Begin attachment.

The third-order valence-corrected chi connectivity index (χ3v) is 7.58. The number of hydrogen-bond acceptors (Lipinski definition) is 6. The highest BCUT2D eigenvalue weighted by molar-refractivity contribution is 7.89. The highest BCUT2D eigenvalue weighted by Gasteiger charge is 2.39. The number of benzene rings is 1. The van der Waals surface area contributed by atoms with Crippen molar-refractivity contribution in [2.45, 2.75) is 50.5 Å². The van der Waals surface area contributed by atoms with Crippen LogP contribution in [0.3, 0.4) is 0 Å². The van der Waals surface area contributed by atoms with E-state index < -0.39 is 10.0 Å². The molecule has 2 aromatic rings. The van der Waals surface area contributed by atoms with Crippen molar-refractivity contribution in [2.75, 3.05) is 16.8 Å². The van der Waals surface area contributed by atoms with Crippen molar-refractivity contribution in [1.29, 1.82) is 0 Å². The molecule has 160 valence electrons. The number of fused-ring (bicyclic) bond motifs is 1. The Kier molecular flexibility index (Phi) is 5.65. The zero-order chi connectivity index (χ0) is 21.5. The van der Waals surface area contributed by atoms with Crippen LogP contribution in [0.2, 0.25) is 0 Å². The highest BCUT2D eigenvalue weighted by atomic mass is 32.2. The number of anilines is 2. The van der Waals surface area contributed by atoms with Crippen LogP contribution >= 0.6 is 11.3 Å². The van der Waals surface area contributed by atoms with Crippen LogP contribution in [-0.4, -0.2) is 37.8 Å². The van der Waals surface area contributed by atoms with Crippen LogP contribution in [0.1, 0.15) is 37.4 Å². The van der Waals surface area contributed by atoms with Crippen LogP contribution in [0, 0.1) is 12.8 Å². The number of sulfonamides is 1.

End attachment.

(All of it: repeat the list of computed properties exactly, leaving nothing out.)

The third-order valence-corrected chi connectivity index (χ3v) is 7.58. The number of hydrogen-bond acceptors (Lipinski definition) is 6. The highest BCUT2D eigenvalue weighted by molar-refractivity contribution is 7.89. The highest BCUT2D eigenvalue weighted by Gasteiger charge is 2.39. The number of benzene rings is 1. The van der Waals surface area contributed by atoms with Crippen molar-refractivity contribution in [2.45, 2.75) is 50.5 Å². The van der Waals surface area contributed by atoms with Crippen LogP contribution in [0.3, 0.4) is 0 Å². The van der Waals surface area contributed by atoms with E-state index < -0.39 is 10.0 Å². The molecule has 2 aromatic rings. The van der Waals surface area contributed by atoms with Crippen molar-refractivity contribution in [2.75, 3.05) is 16.8 Å². The van der Waals surface area contributed by atoms with Crippen molar-refractivity contribution in [1.29, 1.82) is 0 Å². The molecule has 160 valence electrons. The number of fused-ring (bicyclic) bond motifs is 1. The Kier molecular flexibility index (Phi) is 5.65. The zero-order chi connectivity index (χ0) is 21.5. The van der Waals surface area contributed by atoms with Crippen LogP contribution in [0.2, 0.25) is 0 Å². The highest BCUT2D eigenvalue weighted by atomic mass is 32.2. The number of anilines is 2. The van der Waals surface area contributed by atoms with Crippen LogP contribution >= 0.6 is 11.3 Å². The van der Waals surface area contributed by atoms with Crippen LogP contribution in [-0.4, -0.2) is 37.8 Å². The van der Waals surface area contributed by atoms with Crippen LogP contribution in [0.1, 0.15) is 37.4 Å². The van der Waals surface area contributed by atoms with Crippen LogP contribution in [0, 0.1) is 12.8 Å². The number of sulfonamides is 1.